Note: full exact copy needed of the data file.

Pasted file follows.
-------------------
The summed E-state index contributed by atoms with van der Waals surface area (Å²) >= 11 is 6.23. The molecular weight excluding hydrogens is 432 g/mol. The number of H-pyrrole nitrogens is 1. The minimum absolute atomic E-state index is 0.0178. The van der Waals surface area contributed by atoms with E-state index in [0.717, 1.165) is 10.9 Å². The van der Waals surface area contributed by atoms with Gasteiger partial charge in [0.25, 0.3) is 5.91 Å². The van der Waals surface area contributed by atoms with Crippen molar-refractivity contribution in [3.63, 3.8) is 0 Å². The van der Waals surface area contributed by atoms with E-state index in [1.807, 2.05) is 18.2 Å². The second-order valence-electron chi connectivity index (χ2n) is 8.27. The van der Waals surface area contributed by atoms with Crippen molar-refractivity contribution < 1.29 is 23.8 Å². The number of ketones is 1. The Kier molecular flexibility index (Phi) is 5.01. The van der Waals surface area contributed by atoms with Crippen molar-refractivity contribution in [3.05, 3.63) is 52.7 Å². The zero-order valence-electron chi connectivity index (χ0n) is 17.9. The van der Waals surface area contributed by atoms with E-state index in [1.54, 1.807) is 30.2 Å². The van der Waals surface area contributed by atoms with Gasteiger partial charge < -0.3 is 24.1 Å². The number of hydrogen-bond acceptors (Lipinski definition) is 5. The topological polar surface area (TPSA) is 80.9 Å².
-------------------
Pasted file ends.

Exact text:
The summed E-state index contributed by atoms with van der Waals surface area (Å²) >= 11 is 6.23. The molecular weight excluding hydrogens is 432 g/mol. The number of H-pyrrole nitrogens is 1. The minimum absolute atomic E-state index is 0.0178. The van der Waals surface area contributed by atoms with E-state index in [0.717, 1.165) is 10.9 Å². The van der Waals surface area contributed by atoms with Gasteiger partial charge in [0.25, 0.3) is 5.91 Å². The van der Waals surface area contributed by atoms with Crippen molar-refractivity contribution in [3.63, 3.8) is 0 Å². The van der Waals surface area contributed by atoms with E-state index in [1.807, 2.05) is 18.2 Å². The second-order valence-electron chi connectivity index (χ2n) is 8.27. The van der Waals surface area contributed by atoms with Crippen molar-refractivity contribution < 1.29 is 23.8 Å². The number of ketones is 1. The Kier molecular flexibility index (Phi) is 5.01. The van der Waals surface area contributed by atoms with Crippen molar-refractivity contribution in [3.05, 3.63) is 52.7 Å². The zero-order valence-electron chi connectivity index (χ0n) is 17.9. The van der Waals surface area contributed by atoms with E-state index in [1.54, 1.807) is 30.2 Å². The van der Waals surface area contributed by atoms with Gasteiger partial charge < -0.3 is 24.1 Å². The number of hydrogen-bond acceptors (Lipinski definition) is 5. The topological polar surface area (TPSA) is 80.9 Å².